Director’s Message and Mission
Hurricanes and Nor’Easter storms affect the East and Gulf coasts of the US each year and can cause billions of dollars in damage. The ability to predict storm track and forcing conditions has improved but still has ample uncertainty. There are also known and unknown “unknowns” with regard to the effect of these events on community infrastructure, people, and natural resources.
The coastal science and engineer community has identified some research gaps and initiated the US Coastal Research Program (USCRP) to bring together researchers, funding agencies, stakeholders and policy makers with the goal of identifying national science plans. The USCRP has held several workshops, including the Storm Processes and Impacts Workshop in April 2018. The National Science Foundation also recognizes the importance of the coast to the nation’s prosperity and has initiated the Coastlines and People (CoPe) scoping sessions. The sessions are meant to bring together researchers from physical science and engineering with those in biological, social, behavioral, and economic sciences, education and human resources to identify research priorities related to advancing understanding of the impacts of coastal environmental variability and natural hazards on populated coastal regions. As academic researchers, we hope that a national priority in coastal processes will enhance research opportunities and funding.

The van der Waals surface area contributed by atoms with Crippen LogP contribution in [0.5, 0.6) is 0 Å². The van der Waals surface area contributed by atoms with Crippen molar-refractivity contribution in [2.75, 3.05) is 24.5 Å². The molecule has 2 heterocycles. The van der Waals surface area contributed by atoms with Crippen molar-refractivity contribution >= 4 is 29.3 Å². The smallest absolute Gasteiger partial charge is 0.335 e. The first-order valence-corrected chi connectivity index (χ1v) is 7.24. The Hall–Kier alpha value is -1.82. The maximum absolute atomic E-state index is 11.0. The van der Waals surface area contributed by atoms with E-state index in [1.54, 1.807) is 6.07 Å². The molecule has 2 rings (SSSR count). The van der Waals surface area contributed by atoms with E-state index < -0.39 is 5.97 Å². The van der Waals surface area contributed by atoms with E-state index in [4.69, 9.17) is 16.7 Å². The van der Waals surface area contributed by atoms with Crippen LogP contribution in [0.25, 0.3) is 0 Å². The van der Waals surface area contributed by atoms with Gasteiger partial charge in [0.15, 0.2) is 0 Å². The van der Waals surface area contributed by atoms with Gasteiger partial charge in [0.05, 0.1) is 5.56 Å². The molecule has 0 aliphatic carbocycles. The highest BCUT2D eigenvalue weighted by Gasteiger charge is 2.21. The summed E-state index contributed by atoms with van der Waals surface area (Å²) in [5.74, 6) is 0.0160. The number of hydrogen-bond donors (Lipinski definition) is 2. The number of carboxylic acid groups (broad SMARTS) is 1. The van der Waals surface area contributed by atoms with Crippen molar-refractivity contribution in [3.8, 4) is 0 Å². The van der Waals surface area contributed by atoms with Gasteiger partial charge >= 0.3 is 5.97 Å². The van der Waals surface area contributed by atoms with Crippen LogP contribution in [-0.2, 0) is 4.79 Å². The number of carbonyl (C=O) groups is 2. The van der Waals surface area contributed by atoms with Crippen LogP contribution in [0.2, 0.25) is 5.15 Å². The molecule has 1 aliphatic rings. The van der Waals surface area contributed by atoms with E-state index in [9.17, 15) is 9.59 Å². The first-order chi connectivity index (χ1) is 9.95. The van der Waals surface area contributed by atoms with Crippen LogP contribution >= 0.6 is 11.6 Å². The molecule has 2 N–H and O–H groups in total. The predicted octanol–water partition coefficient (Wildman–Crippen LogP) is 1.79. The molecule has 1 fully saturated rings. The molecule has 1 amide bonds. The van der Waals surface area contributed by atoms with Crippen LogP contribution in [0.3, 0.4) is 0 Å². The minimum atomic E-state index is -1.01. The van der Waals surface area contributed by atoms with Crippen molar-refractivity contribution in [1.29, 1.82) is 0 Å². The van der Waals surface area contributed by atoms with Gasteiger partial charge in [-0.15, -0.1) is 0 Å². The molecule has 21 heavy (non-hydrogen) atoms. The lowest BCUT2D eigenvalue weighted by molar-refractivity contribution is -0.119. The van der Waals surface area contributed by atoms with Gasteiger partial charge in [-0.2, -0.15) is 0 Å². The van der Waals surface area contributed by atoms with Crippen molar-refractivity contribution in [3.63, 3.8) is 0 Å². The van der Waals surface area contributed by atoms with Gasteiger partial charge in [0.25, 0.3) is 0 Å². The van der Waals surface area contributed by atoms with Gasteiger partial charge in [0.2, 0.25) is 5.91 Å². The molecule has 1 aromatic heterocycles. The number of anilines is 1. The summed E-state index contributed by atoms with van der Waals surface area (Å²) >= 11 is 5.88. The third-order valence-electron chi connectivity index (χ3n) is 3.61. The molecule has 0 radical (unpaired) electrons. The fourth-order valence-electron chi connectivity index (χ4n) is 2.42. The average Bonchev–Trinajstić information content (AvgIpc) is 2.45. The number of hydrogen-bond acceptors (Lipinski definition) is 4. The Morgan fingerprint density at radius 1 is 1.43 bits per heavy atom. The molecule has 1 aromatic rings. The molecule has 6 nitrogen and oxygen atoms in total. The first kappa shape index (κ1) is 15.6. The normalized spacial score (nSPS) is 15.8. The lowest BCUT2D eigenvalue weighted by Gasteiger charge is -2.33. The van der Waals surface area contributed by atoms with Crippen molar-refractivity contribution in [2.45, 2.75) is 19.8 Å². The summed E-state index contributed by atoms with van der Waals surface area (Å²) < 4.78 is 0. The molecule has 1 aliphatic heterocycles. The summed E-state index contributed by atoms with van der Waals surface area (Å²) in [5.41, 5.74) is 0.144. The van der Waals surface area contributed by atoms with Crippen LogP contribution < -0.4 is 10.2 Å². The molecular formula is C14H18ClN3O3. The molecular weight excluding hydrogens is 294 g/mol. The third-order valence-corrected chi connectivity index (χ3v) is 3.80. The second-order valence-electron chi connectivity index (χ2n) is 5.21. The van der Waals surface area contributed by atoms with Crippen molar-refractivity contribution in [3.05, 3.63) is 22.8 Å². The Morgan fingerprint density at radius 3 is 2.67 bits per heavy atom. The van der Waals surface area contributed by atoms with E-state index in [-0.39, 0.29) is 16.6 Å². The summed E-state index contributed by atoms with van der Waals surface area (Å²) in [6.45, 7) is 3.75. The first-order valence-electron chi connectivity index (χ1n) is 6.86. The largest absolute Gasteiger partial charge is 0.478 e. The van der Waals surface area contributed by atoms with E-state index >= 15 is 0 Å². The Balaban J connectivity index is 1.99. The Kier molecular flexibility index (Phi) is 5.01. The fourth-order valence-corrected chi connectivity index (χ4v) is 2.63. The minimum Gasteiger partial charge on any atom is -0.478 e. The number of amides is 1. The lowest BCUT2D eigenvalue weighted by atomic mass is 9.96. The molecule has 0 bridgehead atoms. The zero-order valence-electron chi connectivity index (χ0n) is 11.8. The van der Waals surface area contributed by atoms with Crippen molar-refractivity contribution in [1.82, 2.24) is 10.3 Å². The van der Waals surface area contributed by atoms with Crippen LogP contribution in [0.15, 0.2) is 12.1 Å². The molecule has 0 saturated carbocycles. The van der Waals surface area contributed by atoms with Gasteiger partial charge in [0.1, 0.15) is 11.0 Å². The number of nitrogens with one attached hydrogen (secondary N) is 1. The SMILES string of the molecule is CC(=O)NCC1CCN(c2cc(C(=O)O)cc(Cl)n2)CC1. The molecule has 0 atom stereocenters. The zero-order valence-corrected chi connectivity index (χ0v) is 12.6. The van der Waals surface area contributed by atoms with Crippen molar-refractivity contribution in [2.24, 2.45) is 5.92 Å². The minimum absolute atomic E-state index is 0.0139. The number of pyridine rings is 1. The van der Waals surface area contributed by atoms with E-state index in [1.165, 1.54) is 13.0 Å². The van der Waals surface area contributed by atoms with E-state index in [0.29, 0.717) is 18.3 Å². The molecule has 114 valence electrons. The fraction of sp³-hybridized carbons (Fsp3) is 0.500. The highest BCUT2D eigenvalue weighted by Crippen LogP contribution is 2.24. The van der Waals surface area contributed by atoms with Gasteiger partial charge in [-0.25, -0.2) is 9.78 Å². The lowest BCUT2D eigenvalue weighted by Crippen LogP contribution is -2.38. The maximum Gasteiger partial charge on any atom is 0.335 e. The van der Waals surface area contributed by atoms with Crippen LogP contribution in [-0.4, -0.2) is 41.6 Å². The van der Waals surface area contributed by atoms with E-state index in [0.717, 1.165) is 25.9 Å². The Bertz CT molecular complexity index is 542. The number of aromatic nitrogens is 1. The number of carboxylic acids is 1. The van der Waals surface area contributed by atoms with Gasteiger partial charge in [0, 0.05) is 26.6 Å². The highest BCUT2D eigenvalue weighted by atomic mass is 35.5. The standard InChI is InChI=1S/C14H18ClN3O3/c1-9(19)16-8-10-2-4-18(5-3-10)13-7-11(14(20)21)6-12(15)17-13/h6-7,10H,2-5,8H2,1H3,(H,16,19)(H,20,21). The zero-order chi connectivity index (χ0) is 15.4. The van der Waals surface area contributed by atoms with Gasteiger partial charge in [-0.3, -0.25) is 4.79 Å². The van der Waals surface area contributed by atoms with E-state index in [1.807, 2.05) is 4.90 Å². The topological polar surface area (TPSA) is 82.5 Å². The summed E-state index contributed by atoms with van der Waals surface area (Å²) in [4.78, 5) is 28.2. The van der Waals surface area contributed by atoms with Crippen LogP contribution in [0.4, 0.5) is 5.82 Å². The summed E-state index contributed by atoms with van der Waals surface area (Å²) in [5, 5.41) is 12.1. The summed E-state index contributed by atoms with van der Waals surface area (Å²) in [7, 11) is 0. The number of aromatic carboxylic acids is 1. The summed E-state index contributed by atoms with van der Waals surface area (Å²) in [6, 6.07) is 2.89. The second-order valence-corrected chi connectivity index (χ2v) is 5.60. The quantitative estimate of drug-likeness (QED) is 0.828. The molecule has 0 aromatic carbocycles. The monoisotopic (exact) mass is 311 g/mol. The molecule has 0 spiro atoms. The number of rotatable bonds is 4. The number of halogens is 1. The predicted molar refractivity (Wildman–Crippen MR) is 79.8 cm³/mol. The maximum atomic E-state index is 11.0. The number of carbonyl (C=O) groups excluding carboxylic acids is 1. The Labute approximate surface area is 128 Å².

Tian-Jian Hsu (Tom)
Director, Center for Applied Coastal Research
We will create and distribute coastal processes knowledge to enhance the welfare of residents near coastlines along Delaware, the United States and beyond.
We will be a collegial Center that embraces change and innovation as we strive towards excellence. We welcome diversity in people, ideas and engineering/scientific approaches.
Our mission and vision will be achieved through the following goals:
1) To remain as one of the pre-eminent coastal engineering graduate programs in the United States and produce leaders in industry, government and research positions for regional/global coastal problems.
2) To train top-level graduate students to become future professors/mentors in coastal engineering.
3) To welcome diversity among faculty and students.